I recall a certain case where a young man was arrested for the use of marijuana. For legal purposes, we will refer to him as Mitchell. Mitchell was a nineteen-year old college student, and he had no previous criminal record. One night, Mitchell decided to join his friends for a relaxing night in the city. Initially, the group of youngsters decided to eat at a local restaurant. Afterwards, they decided to visit one of the popular dance clubs. They had a great time dancing, singing, and mingling with new people. At around 2:00 a.m., the club closed. Mitchell and his friends were full of energy and were not ready to retire to their homes and beds. According to them, the night was still young. Therefore, one of Mitchell’s friends suggested that they all return to her place for a few drinks and other “refreshments.” Based on her grin and sarcastic tone, Mitchell and the others knew exactly what she meant when she stated, “refreshments.” The youth jumped into their vehicles and headed to their friend’s apartment. Once they arrived, they continued to drink, listen to music, dance, and enjoy the “refreshments” that were also referred to as marijuana. After about twenty minutes, there was a loud knock at the door. Without thinking, the young lady opened the door and was greeted by two police officers. A neighbor had notified the officers because the music was too loud and prevented the neighbor from sleeping. Initially, the officers believed that they were simply arriving to an apartment to request that the young lady turn down the music. However, when she opened the door, the officers smelled the aroma of the marijuana. Consequently, they walked passed the young lady into the apartment, and as they entered the living room, they noticed Mitchell puffing on a marijuana stick, otherwise known as a “joint.” The officers read Mitchell and his friends their rights, arrested them, and confiscated the marijuana. Eventually, Mitchell notified his parents, and they bailed him out of jail. A few weeks later, Mitchell was informed by the court that the prosecuting office decided not to pursue the case or file charges against him because the amount of marijuana found on Mitchell and in the apartment was too small and insignificant. The prosecuting attorneys had more pressing cases to focus on at the time.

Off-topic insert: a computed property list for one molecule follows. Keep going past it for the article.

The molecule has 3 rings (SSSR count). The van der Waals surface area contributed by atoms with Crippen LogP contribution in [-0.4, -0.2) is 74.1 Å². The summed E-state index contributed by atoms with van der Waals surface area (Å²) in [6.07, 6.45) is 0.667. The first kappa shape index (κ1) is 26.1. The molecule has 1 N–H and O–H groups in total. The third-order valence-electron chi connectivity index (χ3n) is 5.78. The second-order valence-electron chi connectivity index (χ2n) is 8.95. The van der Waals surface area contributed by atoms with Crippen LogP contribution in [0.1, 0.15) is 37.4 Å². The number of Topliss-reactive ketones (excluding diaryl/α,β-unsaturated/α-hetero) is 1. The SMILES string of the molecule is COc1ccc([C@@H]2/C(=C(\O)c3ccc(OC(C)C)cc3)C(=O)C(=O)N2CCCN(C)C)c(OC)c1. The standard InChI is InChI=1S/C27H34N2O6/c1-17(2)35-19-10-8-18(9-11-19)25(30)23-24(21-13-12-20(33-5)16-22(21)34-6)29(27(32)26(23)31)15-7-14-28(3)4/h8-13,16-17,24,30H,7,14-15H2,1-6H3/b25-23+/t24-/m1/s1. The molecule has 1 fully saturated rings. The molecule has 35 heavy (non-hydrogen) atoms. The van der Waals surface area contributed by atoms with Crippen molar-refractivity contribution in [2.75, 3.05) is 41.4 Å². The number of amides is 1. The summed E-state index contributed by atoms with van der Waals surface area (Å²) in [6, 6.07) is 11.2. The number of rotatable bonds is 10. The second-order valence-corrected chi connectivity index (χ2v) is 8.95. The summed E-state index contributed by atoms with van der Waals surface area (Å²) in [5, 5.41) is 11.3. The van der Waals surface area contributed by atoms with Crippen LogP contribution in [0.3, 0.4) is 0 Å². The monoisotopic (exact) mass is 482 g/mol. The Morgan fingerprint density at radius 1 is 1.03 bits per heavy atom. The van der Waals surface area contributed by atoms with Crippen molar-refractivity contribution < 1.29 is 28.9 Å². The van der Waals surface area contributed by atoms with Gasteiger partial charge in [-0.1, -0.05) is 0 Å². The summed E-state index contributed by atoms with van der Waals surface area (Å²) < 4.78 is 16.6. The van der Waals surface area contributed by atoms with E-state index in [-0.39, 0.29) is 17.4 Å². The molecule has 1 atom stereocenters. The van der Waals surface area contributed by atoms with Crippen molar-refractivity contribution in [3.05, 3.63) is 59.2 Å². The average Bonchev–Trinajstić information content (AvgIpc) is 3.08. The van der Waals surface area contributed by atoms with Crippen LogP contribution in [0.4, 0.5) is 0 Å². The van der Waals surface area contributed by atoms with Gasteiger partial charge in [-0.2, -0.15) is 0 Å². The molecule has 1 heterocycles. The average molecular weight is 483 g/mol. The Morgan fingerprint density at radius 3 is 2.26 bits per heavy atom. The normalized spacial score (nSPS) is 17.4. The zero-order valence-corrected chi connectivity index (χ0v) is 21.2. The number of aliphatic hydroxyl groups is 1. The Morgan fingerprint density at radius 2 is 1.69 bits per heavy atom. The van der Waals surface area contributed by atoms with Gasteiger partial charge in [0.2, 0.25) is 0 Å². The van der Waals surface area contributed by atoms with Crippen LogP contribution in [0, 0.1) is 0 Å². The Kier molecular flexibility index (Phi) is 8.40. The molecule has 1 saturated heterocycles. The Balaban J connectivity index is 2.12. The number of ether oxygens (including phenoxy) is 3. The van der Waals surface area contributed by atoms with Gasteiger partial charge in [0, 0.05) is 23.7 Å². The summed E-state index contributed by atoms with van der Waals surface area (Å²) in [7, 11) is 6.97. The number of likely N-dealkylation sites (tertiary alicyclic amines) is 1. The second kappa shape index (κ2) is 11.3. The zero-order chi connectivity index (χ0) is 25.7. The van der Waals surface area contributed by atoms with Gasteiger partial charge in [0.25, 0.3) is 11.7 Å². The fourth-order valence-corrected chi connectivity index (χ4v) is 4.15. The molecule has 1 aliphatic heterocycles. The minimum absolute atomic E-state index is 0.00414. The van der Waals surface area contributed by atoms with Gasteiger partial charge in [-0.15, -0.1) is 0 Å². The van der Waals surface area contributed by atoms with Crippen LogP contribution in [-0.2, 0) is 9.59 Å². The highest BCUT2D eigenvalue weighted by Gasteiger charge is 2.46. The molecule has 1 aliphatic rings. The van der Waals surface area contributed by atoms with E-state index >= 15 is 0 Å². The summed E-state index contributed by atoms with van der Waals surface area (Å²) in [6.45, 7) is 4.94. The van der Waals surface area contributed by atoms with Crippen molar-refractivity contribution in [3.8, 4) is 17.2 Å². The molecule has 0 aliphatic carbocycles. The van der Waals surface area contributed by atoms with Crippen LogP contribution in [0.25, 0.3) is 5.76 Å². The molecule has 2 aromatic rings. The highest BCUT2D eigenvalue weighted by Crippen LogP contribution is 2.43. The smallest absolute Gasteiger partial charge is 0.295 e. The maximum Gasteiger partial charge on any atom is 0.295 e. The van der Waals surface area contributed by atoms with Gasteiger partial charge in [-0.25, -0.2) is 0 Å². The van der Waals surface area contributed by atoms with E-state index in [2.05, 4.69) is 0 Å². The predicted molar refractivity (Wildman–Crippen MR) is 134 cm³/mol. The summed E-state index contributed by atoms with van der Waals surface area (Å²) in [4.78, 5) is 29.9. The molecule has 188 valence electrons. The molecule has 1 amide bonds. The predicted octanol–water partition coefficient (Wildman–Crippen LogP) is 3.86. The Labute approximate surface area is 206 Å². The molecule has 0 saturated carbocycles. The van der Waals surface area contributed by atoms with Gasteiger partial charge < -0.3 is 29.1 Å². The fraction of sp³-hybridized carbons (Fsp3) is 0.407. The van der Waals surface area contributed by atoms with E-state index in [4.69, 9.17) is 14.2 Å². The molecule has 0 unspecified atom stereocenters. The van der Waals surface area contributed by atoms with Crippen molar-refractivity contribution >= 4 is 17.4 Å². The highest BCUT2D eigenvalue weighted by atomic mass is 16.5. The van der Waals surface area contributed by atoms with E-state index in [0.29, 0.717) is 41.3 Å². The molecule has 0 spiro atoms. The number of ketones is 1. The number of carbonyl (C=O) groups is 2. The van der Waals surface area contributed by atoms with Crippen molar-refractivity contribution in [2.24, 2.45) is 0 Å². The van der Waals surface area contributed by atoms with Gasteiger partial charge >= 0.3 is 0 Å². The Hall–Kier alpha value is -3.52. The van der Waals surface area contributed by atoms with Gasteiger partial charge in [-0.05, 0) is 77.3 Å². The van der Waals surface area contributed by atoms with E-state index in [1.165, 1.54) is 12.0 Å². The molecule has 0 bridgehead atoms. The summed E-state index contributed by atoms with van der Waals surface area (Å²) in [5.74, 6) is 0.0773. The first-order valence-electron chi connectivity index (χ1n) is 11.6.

This was great news for Mitchell. However, a few months later, Mitchell submitted an application for a new apartment. He wanted to live closer to the campus because he was tired of the 45-minute commute. To his dismay, the landlord rejected the application because the arrest that had occurred a few months earlier was on his record. The landlord discovered this after running a required criminal background check. After further investigation, Mitchell discovered that the information would not only affect his ability to receive an apartment, but it could also prevent him from receiving employment at certain businesses. Mitchell panicked. He was afraid to tell his father because his parents had worked hard to put Mitchell through college, and they strongly wanted Mitchell to graduate and work at one of the most prestigious engineering firms. Yet, Mitchell, being young and naïve, believed that his life was over because of one mistake, and he did not have the heart to tell his parents. He did not want to disappoint them, again. As a result, Mitchell hung himself.
It saddens me to say that similar incidents have occurred where individuals make mistakes, assume that these mistakes have ruined their lives, and as a result, they end their own lives. Sometimes, they commit suicide, but there have been instances where they attempted to deal with their sorrows through drugs, alcohol, or other criminal activities, but there are wiser options. In many cases, the record can be expunged or completely removed from an individual’s record. However, it is important to notify a criminal defense attorney to discuss these options with you. In the case of Mitchell, he was arrested, but there was no conviction. As a result, he was eligible for an expungement. The expungement of his record would have eliminated the record, allowing him to apply for his dream job without the employers ever knowing about the one mistake that Mitchell made, a mistake that should not have condemned him for the rest of his life…a mistake that should not have caused him to end his own life.